Erick Stakelbeck: Expert on Terrorism?

It just may be that this young man is excellent at what he does, but I have been unable to determine his CREDENTIALS.  His bio tells me nothing at all about what experience or academic training suit him for his position.  Is he merely just another voice within an insular circle of people who get told what they want to hear?  Is he an innovative voice bringing cutting edge perspectives to complicated issues?  Is he an independent thinking man who is self-trained?  Is he a journalist by formal training, by faith, by practice?  Former intelligence officer?  Special Ops?

Whatever the answer, I do find it peculiar that his own biography does not speak to his credentials.  That’s an unusual approach in an arena in which credentials are such an important aspect of the work.  “Terrorism” is a complicated business.  The analysis of it requires more than the ability to recap headlines and read teleprompters.  What do you think?

Here is the link:

Here is the bio:

Erick Stakelbeck has been a correspondent and terrorism analyst for CBN News since 2005. He covers the global war on terror, U.S. national security, the Middle East, and the growth of radical Islam at home and abroad for the CBN News Bureau in Washington, D.C. He is also host of the Stakelbeck on Terror show on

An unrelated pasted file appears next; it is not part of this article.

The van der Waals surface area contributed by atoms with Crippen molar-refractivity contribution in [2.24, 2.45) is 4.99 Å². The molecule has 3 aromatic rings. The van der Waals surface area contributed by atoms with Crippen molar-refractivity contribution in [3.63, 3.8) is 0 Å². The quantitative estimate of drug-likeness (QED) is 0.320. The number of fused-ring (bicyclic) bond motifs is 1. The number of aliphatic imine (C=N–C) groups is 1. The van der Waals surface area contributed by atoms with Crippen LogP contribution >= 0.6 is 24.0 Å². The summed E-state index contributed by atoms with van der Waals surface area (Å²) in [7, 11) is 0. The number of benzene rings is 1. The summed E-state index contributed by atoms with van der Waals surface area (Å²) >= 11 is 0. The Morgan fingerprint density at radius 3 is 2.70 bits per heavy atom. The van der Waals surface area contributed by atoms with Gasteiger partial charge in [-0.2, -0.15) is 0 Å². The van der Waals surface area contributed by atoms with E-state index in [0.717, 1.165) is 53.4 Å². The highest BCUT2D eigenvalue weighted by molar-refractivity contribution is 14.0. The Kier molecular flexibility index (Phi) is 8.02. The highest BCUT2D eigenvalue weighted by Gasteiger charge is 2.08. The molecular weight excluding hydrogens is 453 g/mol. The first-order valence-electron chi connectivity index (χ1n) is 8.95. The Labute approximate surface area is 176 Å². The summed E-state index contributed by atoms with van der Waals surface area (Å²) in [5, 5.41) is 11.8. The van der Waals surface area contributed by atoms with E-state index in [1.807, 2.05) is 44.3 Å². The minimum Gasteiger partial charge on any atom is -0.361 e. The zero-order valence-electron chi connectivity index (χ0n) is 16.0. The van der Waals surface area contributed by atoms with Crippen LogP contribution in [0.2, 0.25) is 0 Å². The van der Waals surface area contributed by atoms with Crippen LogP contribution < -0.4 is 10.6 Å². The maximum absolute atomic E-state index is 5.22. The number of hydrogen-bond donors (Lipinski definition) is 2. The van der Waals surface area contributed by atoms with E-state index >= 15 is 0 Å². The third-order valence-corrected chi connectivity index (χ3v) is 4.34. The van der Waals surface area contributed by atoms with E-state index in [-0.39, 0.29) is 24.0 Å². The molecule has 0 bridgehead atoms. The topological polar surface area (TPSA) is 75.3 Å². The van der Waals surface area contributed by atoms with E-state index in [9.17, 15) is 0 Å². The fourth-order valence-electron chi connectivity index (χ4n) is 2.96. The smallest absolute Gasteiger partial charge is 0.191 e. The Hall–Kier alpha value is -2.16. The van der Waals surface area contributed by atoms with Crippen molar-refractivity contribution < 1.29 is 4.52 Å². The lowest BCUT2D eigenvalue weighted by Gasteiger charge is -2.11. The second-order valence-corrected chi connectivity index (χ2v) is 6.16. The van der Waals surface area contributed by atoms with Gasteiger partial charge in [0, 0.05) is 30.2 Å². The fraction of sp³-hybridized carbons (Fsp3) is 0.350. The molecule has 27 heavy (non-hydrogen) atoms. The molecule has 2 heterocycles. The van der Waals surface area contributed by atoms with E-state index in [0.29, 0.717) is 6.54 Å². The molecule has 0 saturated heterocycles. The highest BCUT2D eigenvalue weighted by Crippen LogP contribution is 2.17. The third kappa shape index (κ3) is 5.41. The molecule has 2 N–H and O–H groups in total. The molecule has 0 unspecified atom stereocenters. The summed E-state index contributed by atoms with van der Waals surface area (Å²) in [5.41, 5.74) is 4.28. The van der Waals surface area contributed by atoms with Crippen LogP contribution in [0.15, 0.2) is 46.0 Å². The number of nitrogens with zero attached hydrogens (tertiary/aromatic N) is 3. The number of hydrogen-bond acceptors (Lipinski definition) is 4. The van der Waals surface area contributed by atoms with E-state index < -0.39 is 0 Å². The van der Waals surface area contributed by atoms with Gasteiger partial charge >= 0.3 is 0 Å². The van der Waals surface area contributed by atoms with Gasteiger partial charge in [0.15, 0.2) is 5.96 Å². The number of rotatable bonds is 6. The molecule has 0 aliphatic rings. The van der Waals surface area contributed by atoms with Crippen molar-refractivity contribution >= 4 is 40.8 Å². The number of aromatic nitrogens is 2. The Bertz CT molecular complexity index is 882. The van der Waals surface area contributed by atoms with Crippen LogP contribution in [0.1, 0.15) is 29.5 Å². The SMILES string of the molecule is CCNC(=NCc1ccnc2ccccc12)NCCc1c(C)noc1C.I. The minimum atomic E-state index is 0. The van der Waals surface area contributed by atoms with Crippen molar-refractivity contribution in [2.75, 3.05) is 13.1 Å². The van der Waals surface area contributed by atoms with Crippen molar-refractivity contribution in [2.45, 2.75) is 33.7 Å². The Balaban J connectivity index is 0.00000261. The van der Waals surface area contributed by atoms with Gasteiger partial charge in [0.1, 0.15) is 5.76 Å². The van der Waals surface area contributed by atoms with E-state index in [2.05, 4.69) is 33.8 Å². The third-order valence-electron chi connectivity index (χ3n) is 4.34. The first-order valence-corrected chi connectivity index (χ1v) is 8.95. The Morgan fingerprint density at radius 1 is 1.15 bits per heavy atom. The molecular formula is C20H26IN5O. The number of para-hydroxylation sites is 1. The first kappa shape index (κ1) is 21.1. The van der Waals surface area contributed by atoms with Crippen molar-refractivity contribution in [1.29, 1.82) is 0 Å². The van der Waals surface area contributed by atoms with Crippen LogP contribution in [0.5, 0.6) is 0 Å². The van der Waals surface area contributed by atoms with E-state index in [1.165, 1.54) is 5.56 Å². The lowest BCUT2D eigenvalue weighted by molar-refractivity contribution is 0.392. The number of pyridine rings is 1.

Erick is a sought-after authority on terrorism and national security issues with extensive experience in television, radio, print and web media.

He produces and reports feature stories for CBN’s nationally televised news programs on issues such as Al-Qaeda’s worldwide operations; Iran’s nuclear program; the Iraq and Afghanistan wars; Hamas, Hezbollah and existential threats to Israel’s security; and Islamic radicalism in the United States and Europe. He has interviewed numerous lawmakers and international diplomats, as well as Islamic terrorists.

Erick has made hundreds of appearances as a commentator on leading national television and radio programs. His appearances include: The O’Reilly Factor, The Sean Hannity Show, Your World with Neil Cavuto, Fox Weekend Live, Fox and Friends, America’s Newsroom with Bill Hemmer and Martha McCallum, America Live with Megyn Kelly, Lou Dobbs Tonight, Countdown with Keith Olbermann, and a weekly segment on the Savage Nation radio show with host Michael Savage, among others.